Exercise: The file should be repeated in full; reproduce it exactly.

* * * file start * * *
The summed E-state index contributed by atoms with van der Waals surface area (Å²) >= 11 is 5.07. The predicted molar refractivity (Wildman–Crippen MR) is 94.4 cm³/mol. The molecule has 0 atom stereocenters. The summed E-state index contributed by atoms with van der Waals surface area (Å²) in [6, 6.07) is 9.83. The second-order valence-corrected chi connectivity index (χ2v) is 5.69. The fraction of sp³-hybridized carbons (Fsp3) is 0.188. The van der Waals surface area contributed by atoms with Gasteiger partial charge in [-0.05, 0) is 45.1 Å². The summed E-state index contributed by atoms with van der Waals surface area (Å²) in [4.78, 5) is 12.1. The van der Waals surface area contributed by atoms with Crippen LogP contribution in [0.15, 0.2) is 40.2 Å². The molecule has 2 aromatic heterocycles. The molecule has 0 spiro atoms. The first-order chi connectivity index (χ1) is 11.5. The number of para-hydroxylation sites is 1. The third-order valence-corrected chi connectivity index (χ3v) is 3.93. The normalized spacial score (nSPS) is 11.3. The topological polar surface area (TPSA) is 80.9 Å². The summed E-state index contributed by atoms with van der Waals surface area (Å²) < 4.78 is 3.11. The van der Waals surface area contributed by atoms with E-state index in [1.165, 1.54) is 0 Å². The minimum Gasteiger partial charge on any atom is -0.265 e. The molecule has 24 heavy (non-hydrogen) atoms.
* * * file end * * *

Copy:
The summed E-state index contributed by atoms with van der Waals surface area (Å²) >= 11 is 5.07. The predicted molar refractivity (Wildman–Crippen MR) is 94.4 cm³/mol. The molecule has 0 atom stereocenters. The summed E-state index contributed by atoms with van der Waals surface area (Å²) in [6, 6.07) is 9.83. The second-order valence-corrected chi connectivity index (χ2v) is 5.69. The fraction of sp³-hybridized carbons (Fsp3) is 0.188. The van der Waals surface area contributed by atoms with Gasteiger partial charge in [-0.05, 0) is 45.1 Å². The summed E-state index contributed by atoms with van der Waals surface area (Å²) in [4.78, 5) is 12.1. The van der Waals surface area contributed by atoms with Crippen LogP contribution in [0.15, 0.2) is 40.2 Å². The molecule has 2 aromatic heterocycles. The molecule has 0 spiro atoms. The first-order chi connectivity index (χ1) is 11.5. The number of para-hydroxylation sites is 1. The third-order valence-corrected chi connectivity index (χ3v) is 3.93. The normalized spacial score (nSPS) is 11.3. The topological polar surface area (TPSA) is 80.9 Å². The summed E-state index contributed by atoms with van der Waals surface area (Å²) < 4.78 is 3.11. The van der Waals surface area contributed by atoms with E-state index in [1.165, 1.54) is 0 Å². The minimum Gasteiger partial charge on any atom is -0.265 e. The molecule has 24 heavy (non-hydrogen) atoms.